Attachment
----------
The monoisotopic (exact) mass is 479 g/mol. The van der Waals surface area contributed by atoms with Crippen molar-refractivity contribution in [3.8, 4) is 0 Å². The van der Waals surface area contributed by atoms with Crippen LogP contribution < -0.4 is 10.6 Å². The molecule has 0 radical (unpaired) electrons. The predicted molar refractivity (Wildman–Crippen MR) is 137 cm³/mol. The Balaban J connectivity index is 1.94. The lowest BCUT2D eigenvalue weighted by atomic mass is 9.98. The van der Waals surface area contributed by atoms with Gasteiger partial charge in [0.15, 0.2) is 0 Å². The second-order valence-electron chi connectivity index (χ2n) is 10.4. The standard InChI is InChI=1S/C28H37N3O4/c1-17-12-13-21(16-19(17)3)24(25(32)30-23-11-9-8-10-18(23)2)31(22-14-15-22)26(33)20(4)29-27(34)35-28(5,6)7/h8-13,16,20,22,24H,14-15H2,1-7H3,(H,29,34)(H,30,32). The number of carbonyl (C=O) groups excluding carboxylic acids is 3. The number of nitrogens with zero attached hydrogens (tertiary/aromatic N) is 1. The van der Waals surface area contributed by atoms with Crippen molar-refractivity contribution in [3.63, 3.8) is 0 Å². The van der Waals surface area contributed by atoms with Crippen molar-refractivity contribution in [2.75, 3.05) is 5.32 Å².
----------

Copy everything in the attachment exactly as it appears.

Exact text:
The monoisotopic (exact) mass is 479 g/mol. The van der Waals surface area contributed by atoms with Crippen molar-refractivity contribution in [3.8, 4) is 0 Å². The van der Waals surface area contributed by atoms with Crippen LogP contribution < -0.4 is 10.6 Å². The molecule has 0 radical (unpaired) electrons. The predicted molar refractivity (Wildman–Crippen MR) is 137 cm³/mol. The Balaban J connectivity index is 1.94. The lowest BCUT2D eigenvalue weighted by atomic mass is 9.98. The van der Waals surface area contributed by atoms with Gasteiger partial charge in [0.15, 0.2) is 0 Å². The second-order valence-electron chi connectivity index (χ2n) is 10.4. The standard InChI is InChI=1S/C28H37N3O4/c1-17-12-13-21(16-19(17)3)24(25(32)30-23-11-9-8-10-18(23)2)31(22-14-15-22)26(33)20(4)29-27(34)35-28(5,6)7/h8-13,16,20,22,24H,14-15H2,1-7H3,(H,29,34)(H,30,32). The number of carbonyl (C=O) groups excluding carboxylic acids is 3. The number of nitrogens with zero attached hydrogens (tertiary/aromatic N) is 1. The van der Waals surface area contributed by atoms with Crippen molar-refractivity contribution in [3.63, 3.8) is 0 Å². The van der Waals surface area contributed by atoms with Crippen molar-refractivity contribution in [2.75, 3.05) is 5.32 Å².